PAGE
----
This week’s most popular stories

Behind the story with Stacey Burling

Each week we go behind the scenes with one of our reporters or editors to discuss their work and the challenges they face along the way. This week we chat with Stacey Burling, who covers aging, caregiving, neurology and dementia, and more general medical trends.

As a medical reporter, what kinds of stories or issues capture your attention?

I’m most interested in stories about complex medical trends that affect patients or medical providers on a personal level. I’m also interested in educating readers about medical problems that affect large numbers of people as they age, particularly issues like, say, hair loss in women, that people don’t talk about much. My primary responsibility is to cover aging. That’s a broad beat, because many conditions disproportionately affect older people.

Part of your work covers general medical trends, what’s a big trend that you think will become more evident in 2020?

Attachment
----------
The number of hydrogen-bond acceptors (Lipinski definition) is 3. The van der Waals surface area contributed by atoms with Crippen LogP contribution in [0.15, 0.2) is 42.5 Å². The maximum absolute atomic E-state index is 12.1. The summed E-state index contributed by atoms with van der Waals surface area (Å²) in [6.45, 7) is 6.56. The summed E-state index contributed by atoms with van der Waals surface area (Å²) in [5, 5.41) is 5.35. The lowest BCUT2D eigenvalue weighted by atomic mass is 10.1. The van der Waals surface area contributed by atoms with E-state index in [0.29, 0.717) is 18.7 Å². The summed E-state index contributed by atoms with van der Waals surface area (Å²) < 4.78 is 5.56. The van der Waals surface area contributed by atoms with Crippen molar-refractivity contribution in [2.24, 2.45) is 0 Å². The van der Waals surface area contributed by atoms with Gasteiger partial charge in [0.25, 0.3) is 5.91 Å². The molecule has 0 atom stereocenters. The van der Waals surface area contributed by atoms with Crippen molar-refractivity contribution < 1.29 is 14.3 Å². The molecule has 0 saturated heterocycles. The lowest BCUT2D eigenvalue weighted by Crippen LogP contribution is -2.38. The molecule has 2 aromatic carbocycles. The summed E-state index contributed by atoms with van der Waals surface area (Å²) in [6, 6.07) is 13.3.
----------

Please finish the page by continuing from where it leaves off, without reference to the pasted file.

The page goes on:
I think personalized treatments based on genetic differences and interventions will continue to grow in importance. From a policy standpoint, the cost of medical care and access to good insurance will continue to be hot topics.

Part of your recent coverage focused on the flu and flu season. What are some things that you think readers should be aware of when it comes to the flu this time of the year?

This is pretty much the stuff we say every year. The shot won’t give you the flu. The shot isn’t perfect, particularly for the elderly, but it can keep you from getting really sick even if it doesn’t prevent flu completely. Even if you think you don’t need a shot, you may be helping your grandmother or a new baby in the family. Beyond that, wash your hands a lot and stay home from work or school when you’re sick.

What’s one issue related to medicine that you think needs more of a spotlight?

Medicine is a huge field. We can’t possibly cover it all. I wish we had more time to cover medical training, why our medical care is structured the way it is, why so many Americans still have chronic, preventable illnesses and gaps in care for the seriously mentally ill. On my own beat, the biology of aging is an interesting research area.